Yale presented its plans for the Tsai Center for Innovation at Yale at the City Plan Commission’s first meeting of 2018 on Wednesday night.
The commission reviewed eight site plan petitions, including a proposal by the University to construct an above-ground addition to the existing Becton Center on 21 Prospect St. — part of the Tsai CITY, a new project that was announced in May 2017 as a new “hub of creative activity” at Yale. The commission also considered the conversion of an existing nursing home building to 49 units.
Lauren Zucker, associate vice president and director of New Haven Affairs at Yale and Director of University Properties, presented the plans, outlining its main features and addressed concerns such as continued accessibility to the site. Commissioners asked the presenting team about a ramp for accessibility, which the team pointed out would be installed at the back of the building.
The site plan was approved by the commission, and the next presenter took control of the room.
“It went relatively simply,” Zucker told the News following the successful review.
Zucker noted that the entire planning team worked with engineers to make sure that they met all of the requirements, meaning plans took place long before the meeting.
While presenting, Zucker was also joined by Yale Director of Planning Kari Nordstrom ARC ’80.
“We are very proactive in going to the community,” Nordstrom said. “This time we started proactively, very early, even though we going into construction in the summer.”
Zucker said the team initially had to talk to the local management team to seek support, in order to get the community engaged and develop an understanding of what changes the University was planning to make. Any issues that arise during those preliminary conversations can be addressed before presenting to the city plan commissioners, she said.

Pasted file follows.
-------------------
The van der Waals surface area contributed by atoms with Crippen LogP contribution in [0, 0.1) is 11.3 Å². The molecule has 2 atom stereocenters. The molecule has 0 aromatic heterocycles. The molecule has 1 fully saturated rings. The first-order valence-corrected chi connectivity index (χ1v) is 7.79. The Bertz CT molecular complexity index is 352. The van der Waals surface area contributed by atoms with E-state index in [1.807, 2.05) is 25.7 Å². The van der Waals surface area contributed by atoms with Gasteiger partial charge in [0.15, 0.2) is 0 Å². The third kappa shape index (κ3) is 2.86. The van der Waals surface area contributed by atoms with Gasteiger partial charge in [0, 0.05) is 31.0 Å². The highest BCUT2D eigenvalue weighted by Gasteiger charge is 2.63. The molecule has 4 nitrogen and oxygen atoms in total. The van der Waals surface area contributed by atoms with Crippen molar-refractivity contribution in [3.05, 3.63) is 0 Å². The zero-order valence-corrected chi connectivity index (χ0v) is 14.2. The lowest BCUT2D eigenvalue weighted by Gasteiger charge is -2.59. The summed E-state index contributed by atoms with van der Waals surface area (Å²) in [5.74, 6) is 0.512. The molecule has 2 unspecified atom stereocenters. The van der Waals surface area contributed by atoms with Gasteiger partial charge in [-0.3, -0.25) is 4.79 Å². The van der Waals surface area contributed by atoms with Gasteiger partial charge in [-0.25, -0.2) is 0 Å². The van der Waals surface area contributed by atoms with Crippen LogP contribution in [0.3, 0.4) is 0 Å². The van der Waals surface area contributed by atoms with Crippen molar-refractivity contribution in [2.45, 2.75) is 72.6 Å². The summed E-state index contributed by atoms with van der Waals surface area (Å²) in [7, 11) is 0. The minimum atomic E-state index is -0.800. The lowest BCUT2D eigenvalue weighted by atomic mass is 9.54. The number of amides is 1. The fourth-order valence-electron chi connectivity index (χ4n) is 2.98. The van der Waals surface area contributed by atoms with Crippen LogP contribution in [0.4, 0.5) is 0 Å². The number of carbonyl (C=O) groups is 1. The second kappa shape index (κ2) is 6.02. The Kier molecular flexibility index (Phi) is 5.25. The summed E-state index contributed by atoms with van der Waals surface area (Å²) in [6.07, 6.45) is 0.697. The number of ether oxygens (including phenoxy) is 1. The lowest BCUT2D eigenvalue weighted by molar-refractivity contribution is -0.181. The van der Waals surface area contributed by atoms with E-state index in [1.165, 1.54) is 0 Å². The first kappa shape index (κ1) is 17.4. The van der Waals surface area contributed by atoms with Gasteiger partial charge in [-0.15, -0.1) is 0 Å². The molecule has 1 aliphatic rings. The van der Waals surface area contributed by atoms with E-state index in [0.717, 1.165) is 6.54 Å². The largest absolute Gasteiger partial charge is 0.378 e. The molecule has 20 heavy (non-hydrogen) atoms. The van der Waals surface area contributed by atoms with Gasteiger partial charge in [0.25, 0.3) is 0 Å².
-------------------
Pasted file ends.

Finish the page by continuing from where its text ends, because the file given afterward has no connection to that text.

“The University, just like any other person who is looking to do a project in New Haven, needs to go through the City Planning Commission process to seek approvals for projects, to make sure that they meet certain requirements,” she said.
The early timing of Yale’s presentation also ensures that the team has time to address any “hiccups” that may come up during the planning process, Zucker added.
“You don’t always get through the first time around,” she said.
At the meeting, anticipating a question from Ward 25 Alder Adam Marchand GRD ’99 about bikes and bike racks, Nordstrom addressed the bicycle parking station that would be constructed near 21 Prospect St.
“I know that one of the alders bicycles to work, like I do. And in the previous project he asked about bikes, so when we presented I quickly preempted him,” Nordstrom said.
The next City Plan Commission meeting will take place on Feb. 21.
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